by Doug McClure
NEWPORT/ST. JOHNSBURY – A hearing had been set for last Wednesday to allow both sides to present their evidence in the case of State of Vermont v. Darryl Johnson (21-CR-09385) who stands accused of one count of second-degree murder and one count of manslaughter in the fatal shooting of Robert Chaplin on October 20. COVID had other plans.
Johnson was being held at the Northeast Vermont Regional Correctional Facility, and the Department of Corrections (DOC) had been instructed to bring Johnson to the Orleans County Court in Newport for the evidentiary hearing. A COVID situation at the facility intervened, the DOC canceled the transport. As noted by both Orleans County Court Criminal Division Superior Judge Lisa Warren and Johnson’s lawyer, Kelly Green, Johnson has the legal right to be at his weight of evidence hearing unless he waived it.
Johnson appeared via phone from the correctional facility at the hearing. When asked by Judge Warren if he would waive that right, he replied “I believe I need to be there in person.” The court had no option but to continue the evidentiary hearing to an as-yet-undetermined date, with multiple scheduling issues complicating setting that date.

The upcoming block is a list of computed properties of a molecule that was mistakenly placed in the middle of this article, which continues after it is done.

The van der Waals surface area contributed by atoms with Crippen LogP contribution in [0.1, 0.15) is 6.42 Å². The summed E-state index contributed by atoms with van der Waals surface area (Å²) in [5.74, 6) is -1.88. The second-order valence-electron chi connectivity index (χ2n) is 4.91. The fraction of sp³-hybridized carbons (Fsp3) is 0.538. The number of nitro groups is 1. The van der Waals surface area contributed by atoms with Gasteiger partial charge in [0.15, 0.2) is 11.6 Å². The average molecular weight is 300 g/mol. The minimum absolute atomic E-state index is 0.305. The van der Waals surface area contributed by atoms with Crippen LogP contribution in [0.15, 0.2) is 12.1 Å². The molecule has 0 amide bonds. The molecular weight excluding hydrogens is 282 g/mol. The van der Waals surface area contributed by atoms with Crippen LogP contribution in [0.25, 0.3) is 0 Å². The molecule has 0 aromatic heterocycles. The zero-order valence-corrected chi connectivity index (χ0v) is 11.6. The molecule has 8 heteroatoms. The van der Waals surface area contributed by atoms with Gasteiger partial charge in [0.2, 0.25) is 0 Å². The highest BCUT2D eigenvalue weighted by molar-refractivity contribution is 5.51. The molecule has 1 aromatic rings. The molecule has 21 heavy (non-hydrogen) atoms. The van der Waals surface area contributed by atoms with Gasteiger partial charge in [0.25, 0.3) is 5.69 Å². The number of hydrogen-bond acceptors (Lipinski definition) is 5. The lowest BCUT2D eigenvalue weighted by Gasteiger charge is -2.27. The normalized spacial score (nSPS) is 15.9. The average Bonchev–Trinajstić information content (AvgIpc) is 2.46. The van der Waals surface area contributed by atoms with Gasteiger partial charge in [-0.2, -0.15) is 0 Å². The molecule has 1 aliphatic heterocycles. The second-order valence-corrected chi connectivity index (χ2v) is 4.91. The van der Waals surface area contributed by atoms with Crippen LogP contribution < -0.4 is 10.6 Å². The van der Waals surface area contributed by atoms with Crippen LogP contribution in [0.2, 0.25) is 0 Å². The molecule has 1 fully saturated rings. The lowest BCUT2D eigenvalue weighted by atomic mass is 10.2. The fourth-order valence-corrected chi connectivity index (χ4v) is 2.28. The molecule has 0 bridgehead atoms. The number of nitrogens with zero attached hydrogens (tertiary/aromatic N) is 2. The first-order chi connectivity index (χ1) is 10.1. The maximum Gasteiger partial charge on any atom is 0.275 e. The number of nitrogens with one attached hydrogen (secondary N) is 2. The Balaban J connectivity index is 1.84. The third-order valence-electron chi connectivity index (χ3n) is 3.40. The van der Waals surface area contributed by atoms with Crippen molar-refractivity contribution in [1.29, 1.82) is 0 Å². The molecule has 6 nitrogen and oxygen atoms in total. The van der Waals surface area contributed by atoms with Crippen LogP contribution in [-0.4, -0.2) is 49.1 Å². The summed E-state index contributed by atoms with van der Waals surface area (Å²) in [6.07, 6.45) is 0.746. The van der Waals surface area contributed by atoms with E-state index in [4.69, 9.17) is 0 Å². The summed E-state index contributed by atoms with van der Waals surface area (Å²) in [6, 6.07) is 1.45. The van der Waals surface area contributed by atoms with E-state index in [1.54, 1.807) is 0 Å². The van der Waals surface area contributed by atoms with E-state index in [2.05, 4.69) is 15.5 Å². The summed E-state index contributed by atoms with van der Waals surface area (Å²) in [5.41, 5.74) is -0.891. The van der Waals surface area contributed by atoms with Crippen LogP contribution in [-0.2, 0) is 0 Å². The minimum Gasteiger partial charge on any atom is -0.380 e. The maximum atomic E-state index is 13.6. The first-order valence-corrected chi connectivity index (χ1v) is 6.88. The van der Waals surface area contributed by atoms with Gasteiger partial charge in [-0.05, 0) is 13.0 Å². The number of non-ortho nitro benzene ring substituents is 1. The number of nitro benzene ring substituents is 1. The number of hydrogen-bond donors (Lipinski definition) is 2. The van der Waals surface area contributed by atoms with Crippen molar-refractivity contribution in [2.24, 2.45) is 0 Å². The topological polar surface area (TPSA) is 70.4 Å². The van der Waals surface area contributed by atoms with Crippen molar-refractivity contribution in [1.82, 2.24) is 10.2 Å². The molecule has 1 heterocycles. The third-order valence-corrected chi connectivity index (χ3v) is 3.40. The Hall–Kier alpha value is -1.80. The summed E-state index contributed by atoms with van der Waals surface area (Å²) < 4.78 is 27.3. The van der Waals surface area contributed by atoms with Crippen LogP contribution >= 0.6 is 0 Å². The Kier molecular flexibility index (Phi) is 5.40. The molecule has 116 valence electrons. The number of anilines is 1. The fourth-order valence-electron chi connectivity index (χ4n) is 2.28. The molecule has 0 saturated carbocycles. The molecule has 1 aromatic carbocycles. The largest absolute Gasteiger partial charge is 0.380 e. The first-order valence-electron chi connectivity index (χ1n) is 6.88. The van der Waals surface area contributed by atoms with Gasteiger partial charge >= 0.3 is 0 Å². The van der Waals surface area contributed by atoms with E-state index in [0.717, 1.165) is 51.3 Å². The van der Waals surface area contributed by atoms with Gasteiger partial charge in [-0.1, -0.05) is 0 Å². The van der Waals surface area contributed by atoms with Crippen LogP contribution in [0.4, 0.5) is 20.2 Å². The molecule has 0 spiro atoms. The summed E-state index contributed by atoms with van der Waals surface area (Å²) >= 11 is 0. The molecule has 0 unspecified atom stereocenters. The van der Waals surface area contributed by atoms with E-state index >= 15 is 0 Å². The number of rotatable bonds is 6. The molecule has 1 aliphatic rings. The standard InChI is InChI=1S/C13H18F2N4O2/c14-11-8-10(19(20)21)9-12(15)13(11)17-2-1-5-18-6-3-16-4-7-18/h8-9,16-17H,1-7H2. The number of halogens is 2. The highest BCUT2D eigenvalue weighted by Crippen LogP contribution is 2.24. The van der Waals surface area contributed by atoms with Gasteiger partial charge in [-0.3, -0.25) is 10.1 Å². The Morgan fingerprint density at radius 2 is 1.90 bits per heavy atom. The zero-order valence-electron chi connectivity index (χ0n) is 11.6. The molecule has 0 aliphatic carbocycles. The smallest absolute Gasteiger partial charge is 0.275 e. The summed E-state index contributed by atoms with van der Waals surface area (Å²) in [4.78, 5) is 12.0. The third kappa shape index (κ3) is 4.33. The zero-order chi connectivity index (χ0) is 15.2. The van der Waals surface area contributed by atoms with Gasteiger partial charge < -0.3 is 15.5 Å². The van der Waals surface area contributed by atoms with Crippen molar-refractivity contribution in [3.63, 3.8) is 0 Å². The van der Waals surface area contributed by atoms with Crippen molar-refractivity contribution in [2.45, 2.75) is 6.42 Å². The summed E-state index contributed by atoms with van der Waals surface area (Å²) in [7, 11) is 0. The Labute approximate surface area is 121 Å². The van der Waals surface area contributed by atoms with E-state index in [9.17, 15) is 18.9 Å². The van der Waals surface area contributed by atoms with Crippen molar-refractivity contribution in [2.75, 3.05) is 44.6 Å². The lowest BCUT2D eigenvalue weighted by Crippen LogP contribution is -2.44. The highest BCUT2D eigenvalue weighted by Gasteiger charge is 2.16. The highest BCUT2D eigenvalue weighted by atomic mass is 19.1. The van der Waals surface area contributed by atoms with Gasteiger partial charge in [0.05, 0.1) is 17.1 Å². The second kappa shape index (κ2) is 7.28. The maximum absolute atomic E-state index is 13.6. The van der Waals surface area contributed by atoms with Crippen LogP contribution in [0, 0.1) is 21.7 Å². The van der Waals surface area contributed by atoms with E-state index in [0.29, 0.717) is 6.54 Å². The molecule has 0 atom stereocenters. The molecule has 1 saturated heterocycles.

With no evidentiary hearing possible, Green took the opportunity to resume the argument she had made at the November 1 arraignment that Johnson should be released on bail. Speaking for the State, Jennifer Barrett gave a rebuttal. The attorneys laid out their arguments in greater detail than previously.
After the attorneys made their arguments, Judge Warren took a “brief break.” When she returned, Judge Warren laid out her logic before providing a decision. She expressed concern about how long the COVID situation would last at the facility, as well as scheduling concerns. Judge Warren repeated that she has the discretion to make an exception on holding Johnson without bail under 13 V.S.A. § 7553 and 13 V.S.A. § 7554, “A person charged with an offense punishable by life imprisonment when the evidence of guilt is great may be held without bail. If the evidence of guilt is not great, the person shall be bailable in accordance with section 7554 of this title.”
She said that operating only on the state’s Affidavit of Probable Cause, Johnson’s mental condition “was a concern.” But, Judge Warren said, despite the “extreme violence” the state alleges in this case, there existed “no evidence of other violence” in Johnson’s history, and he had no prior record so there was no basis to assume he would fail to appear at a future hearing.
With that in mind, and apparently persuaded by Green’s effort to detail Johnson’s lifelong community ties, Judge Warren agreed to re-impose the $100,000 bail initially set with conditions. Beyond the typical requirements of showing up in court as required, not contacting Chaplin’s family, not leaving the state, and keeping the court clerk aware of his address, Judge Warren put Johnson’s wife, Holly, as his custodian and responsible for him. Johnson will be under a curfew from 8 p.m. to 6 a.m. and cannot purchase or possess any weapons. There can be no weapons in his house, either.